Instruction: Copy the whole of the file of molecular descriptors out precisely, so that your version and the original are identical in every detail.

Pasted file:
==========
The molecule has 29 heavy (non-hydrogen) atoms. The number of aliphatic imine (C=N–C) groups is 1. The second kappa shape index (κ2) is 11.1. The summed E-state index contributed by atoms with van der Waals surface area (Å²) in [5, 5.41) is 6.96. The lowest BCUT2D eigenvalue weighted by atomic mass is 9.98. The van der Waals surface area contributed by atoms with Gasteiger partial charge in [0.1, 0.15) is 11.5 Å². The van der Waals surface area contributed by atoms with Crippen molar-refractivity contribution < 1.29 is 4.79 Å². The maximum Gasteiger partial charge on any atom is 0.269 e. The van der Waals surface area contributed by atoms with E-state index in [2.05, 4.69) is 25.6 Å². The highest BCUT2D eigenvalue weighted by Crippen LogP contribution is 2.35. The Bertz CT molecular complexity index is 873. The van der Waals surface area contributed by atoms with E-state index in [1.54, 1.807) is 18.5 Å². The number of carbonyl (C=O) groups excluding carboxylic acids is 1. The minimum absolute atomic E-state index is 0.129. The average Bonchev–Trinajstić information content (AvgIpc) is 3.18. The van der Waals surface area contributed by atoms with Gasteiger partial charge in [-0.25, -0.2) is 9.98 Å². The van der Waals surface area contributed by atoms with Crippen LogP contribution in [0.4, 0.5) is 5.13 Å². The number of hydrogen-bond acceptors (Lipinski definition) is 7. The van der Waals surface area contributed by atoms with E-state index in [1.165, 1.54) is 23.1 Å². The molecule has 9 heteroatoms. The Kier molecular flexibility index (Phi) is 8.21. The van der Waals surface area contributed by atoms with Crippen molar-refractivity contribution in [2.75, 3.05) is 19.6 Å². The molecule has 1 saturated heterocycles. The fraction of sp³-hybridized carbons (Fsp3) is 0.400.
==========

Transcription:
The molecule has 29 heavy (non-hydrogen) atoms. The number of aliphatic imine (C=N–C) groups is 1. The second kappa shape index (κ2) is 11.1. The summed E-state index contributed by atoms with van der Waals surface area (Å²) in [5, 5.41) is 6.96. The lowest BCUT2D eigenvalue weighted by atomic mass is 9.98. The van der Waals surface area contributed by atoms with Gasteiger partial charge in [0.1, 0.15) is 11.5 Å². The van der Waals surface area contributed by atoms with Crippen molar-refractivity contribution < 1.29 is 4.79 Å². The maximum Gasteiger partial charge on any atom is 0.269 e. The van der Waals surface area contributed by atoms with E-state index in [2.05, 4.69) is 25.6 Å². The highest BCUT2D eigenvalue weighted by Crippen LogP contribution is 2.35. The Bertz CT molecular complexity index is 873. The van der Waals surface area contributed by atoms with E-state index in [1.54, 1.807) is 18.5 Å². The number of carbonyl (C=O) groups excluding carboxylic acids is 1. The minimum absolute atomic E-state index is 0.129. The average Bonchev–Trinajstić information content (AvgIpc) is 3.18. The van der Waals surface area contributed by atoms with Gasteiger partial charge in [-0.25, -0.2) is 9.98 Å². The van der Waals surface area contributed by atoms with Crippen LogP contribution in [0.4, 0.5) is 5.13 Å². The number of hydrogen-bond acceptors (Lipinski definition) is 7. The van der Waals surface area contributed by atoms with E-state index in [1.165, 1.54) is 23.1 Å². The molecule has 9 heteroatoms. The Kier molecular flexibility index (Phi) is 8.21. The van der Waals surface area contributed by atoms with Crippen molar-refractivity contribution in [2.75, 3.05) is 19.6 Å². The molecule has 1 saturated heterocycles. The fraction of sp³-hybridized carbons (Fsp3) is 0.400.